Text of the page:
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bug#20707: [PROPOSED PATCH] Use curved quoting in C-generated errors

From: Paul Eggert
Subject: bug#20707: [PROPOSED PATCH] Use curved quoting in C-generated errors
Date: Sat, 06 Jun 2015 11:11:25 -0700
User-agent: Mozilla/5.0 (X11; Linux x86_64; rv:31.0) Gecko/20100101 Thunderbird/31.7.0

Alan Mackenzie wrote:

, or even "Parsing `%qs': expected %s `%qs', got `%qs'.", where the q
means "make the surrounding quote marks display marks".

I'd rather not go that route, as it's more complex to implement and to explain, and would mean that we'd have to figure out what happens when someone uses %q without surrounding grave accent, and so forth. Even the unquoted %q would be bad enough: WYSIWYH says quotation marks are best represented by using, well, quotation marks.

8-bit environments may not be all that common any more, at least on a
desktop machine, but what about over comms links?

I don't see why comms links are relevant. What matters is what can be displayed. In the old days somm comms links wouldn't transmit 8-bit data, only 7-bit, but I assume that's not what you're talking about as that didn't support even 8-bit charsets.

Linux consoles are not rare

Well, that depends on one's definition of "rare" :-), but even assuming they're common, curved quotes work on Linux consoles, either by default (as on Fedora) or by configuration (needed on Arch). All we need to do is to set you up.

On the Linux console, there are a maximum of 256 glyphs which can be

That's not a problem: we're only talking about two glyphs. and you undoubtedly have two to spare (what are you using? CP437? I'll bet you never use its U+263B BLACK SMILING FACE ...).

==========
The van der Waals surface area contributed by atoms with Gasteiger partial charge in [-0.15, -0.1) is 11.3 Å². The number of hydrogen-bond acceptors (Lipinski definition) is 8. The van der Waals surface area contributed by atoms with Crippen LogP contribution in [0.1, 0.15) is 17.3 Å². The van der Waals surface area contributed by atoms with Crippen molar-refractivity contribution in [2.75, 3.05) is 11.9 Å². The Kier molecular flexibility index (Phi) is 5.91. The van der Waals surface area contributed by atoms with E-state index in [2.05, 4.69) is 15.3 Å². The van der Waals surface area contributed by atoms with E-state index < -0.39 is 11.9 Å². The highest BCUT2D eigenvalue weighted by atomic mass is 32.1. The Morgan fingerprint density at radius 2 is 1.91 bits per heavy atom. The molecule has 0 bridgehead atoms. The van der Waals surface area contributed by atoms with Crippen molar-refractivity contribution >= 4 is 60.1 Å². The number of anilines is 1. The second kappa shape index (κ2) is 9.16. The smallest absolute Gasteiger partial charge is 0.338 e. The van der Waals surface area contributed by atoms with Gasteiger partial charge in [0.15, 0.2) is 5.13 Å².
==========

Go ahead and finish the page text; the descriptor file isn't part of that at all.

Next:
> the two varieties of quotes are mapped
to the same glyphs in my consolefont.

I assume this is because you're running bleeding-edge Emacs and have told it that you're in an 8-bit environment that can't display curved quotes. This is what commit 496bfe74990d6601d3584cb900643aa77d7b7a78 was about (Bug#20545). The idea is that ordinary users in obsolescent locales will just see straight apostrophes instead of curved quotes, which is good enough for them.

But you're not an ordinary user: you're a developer, and would prefer to see the the various kinds of quotes when you're writing error messages and the like. So it'd be nice to get that to work for you.

But it will not work well on a console, even with the most recent Emacs.

Sure it will. It works fine. I just tried it on my Linux console (Ubuntu 15.04). All you have to do is configure your fonts. This is not too much to ask of an Emacs developer. We should not have to contort Emacs source code merely to make it fit into the character set of a circa-1981 IBM PC.

So how about trying a font that works? You're running Arch Linux, and an 8-year-old post in the Arch Linux forums <https://bbs.archlinux.org/viewtopic.php?id=121633#p954383> says that the Debian Lat15-Terminus16 works and looks nice on Arch Linux. I just tried this font on Ubuntu 15.04 and it worked for me too, and displayed curved quotes well. Please give it a try. You can use the attached file (a copy of Ubuntu 15.04 /usr/share/consolefonts/Lat15-Terminus16.psf.gz), and check out its curved quotes.

Attachment: Lat15-Terminus16.psf.gz
Description: application/gzip

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